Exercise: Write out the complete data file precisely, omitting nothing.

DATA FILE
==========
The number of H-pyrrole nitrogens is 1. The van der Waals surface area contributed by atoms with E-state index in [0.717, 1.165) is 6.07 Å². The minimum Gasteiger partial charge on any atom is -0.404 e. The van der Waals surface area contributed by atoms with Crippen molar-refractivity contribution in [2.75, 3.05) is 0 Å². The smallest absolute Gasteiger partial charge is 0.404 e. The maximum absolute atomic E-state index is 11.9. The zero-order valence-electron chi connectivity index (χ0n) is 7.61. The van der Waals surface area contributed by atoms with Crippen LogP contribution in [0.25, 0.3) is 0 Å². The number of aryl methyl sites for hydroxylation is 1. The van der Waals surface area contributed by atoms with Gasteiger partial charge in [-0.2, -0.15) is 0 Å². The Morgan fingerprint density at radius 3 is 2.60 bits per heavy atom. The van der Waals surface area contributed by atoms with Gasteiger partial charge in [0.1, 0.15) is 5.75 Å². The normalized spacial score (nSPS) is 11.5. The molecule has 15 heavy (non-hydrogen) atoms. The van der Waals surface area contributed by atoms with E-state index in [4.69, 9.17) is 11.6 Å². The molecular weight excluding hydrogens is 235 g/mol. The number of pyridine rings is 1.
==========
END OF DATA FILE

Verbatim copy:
The number of H-pyrrole nitrogens is 1. The van der Waals surface area contributed by atoms with E-state index in [0.717, 1.165) is 6.07 Å². The minimum Gasteiger partial charge on any atom is -0.404 e. The van der Waals surface area contributed by atoms with Crippen molar-refractivity contribution in [2.75, 3.05) is 0 Å². The smallest absolute Gasteiger partial charge is 0.404 e. The maximum absolute atomic E-state index is 11.9. The zero-order valence-electron chi connectivity index (χ0n) is 7.61. The van der Waals surface area contributed by atoms with Crippen LogP contribution in [0.25, 0.3) is 0 Å². The number of aryl methyl sites for hydroxylation is 1. The van der Waals surface area contributed by atoms with Gasteiger partial charge in [-0.2, -0.15) is 0 Å². The Morgan fingerprint density at radius 3 is 2.60 bits per heavy atom. The van der Waals surface area contributed by atoms with Gasteiger partial charge in [0.1, 0.15) is 5.75 Å². The normalized spacial score (nSPS) is 11.5. The molecule has 15 heavy (non-hydrogen) atoms. The van der Waals surface area contributed by atoms with E-state index in [4.69, 9.17) is 11.6 Å². The molecular weight excluding hydrogens is 235 g/mol. The number of pyridine rings is 1.